The figure below, shows the attention pattern of the orange dots, i.e. the model that generalizes do different sequence lengths but not to different region numbers. We see that as before, the decoder pays attention to the 1-tokens of the relevant region (in this case the first region), however this time the role of the bias term is played by the ]-tokens. During training, the number of regions is fixed at 4, and therefore the number of ]-tokens can be used as a constant bias. However, this is not the case when the number of regions changes. This explains why this model does not generalize to other number of regions.

In our exploration, we found that the model can use any combination of quantities that are constant during training as biases.

#### 7. The network generates its output by balancing two learned shapes.

In some of our experiments, we chose to remove the MLP and self-attention layers from the decoder block. That is, the decoder is just a cross-attention layer. This configuration is less expressive but has the advantage that the output of the model is a linear combination of the value vectors derived from the embeddings of the encoder.

In a previous case we saw that the decoder only attended to the 1-tokens of the relevant region and the beginning-of-sequence token. The figure below shows the value vectors of these two tokens.

We can verify that by adding n-times the value vector of the 1-token to the value vector of the BoS-token, we arrive at a distribution that (after a softmax) is peaked at n. Comparing this with the output of the model, we see that this is indeed what the network is implementing.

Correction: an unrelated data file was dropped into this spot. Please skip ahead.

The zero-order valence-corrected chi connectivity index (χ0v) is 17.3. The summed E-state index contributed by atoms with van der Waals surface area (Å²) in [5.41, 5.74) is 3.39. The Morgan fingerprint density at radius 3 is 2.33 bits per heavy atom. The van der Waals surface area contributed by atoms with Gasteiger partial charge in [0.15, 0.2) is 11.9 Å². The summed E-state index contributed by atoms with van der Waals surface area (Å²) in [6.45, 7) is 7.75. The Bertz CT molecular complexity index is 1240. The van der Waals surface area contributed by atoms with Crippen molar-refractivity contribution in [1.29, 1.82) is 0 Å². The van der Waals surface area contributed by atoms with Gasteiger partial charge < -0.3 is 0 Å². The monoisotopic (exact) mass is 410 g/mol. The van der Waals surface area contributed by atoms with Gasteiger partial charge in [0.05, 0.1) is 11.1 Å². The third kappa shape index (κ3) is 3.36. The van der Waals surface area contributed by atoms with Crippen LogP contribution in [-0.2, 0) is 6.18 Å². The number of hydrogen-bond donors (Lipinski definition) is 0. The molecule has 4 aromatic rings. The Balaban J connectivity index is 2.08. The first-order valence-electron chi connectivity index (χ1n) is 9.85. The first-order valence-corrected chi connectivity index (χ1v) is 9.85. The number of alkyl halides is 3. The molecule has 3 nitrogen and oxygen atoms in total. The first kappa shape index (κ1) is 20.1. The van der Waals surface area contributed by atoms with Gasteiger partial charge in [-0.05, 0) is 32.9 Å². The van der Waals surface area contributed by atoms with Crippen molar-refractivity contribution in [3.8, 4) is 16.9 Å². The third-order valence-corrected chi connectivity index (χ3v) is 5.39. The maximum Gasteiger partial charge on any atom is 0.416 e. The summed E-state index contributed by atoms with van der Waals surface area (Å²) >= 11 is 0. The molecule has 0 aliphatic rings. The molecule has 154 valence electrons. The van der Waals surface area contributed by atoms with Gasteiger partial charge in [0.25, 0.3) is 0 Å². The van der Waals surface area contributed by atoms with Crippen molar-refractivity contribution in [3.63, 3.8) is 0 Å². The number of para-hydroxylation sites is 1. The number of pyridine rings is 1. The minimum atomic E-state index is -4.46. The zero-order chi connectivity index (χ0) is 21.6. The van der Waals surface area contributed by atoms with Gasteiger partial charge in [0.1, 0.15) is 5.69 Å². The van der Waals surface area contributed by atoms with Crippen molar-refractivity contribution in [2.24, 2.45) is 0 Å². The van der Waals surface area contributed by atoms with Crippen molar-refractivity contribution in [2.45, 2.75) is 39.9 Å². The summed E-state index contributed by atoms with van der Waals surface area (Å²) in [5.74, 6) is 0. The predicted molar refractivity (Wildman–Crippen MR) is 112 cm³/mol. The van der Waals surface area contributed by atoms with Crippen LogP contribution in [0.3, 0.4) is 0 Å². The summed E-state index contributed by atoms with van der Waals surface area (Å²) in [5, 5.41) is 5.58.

Therefore, in these models we fully understand what attention patterns the model is using, how these attention patterns are implemented and explicitly how the output of the network is constructed.

If you made it this far, here is an interesting bonus point:

- Even though the model has access to the number n through its attention profile, it still does not construct a probability distribution that is sharply peaked at n. As we see in the above figure, as n gets large, this probability distribution gets wider. This, we believe is partly the side-effect of this specific solution where two curves are being balanced against each other. But it is partly a general problem that as the number of tokens that are attended to gets large, we need higher accuracy to be able to infer n exactly. This is because the information about n is coded non-linearly after the attention layer. In this case, if we assume that the model attends to BoS and 1-tokens equally the output becomes:

We see that as n becomes large, the difference between n and n+1 becomes smaller.

## Conclusion

The contextual counting task provides a valuable framework for exploring the interpretability of Transformers in scientific and quantitative contexts. Our experiments show that causal Transformers with NoPE can effectively solve this task, while non-causal models struggle. These findings highlight the importance of task-specific interpretability challenges and the potential for developing more robust and generalizable models for scientific applications.

For more details, check out the paper.

*– Siavash Golkar*

Image by Tim Mossholder via Unsplash.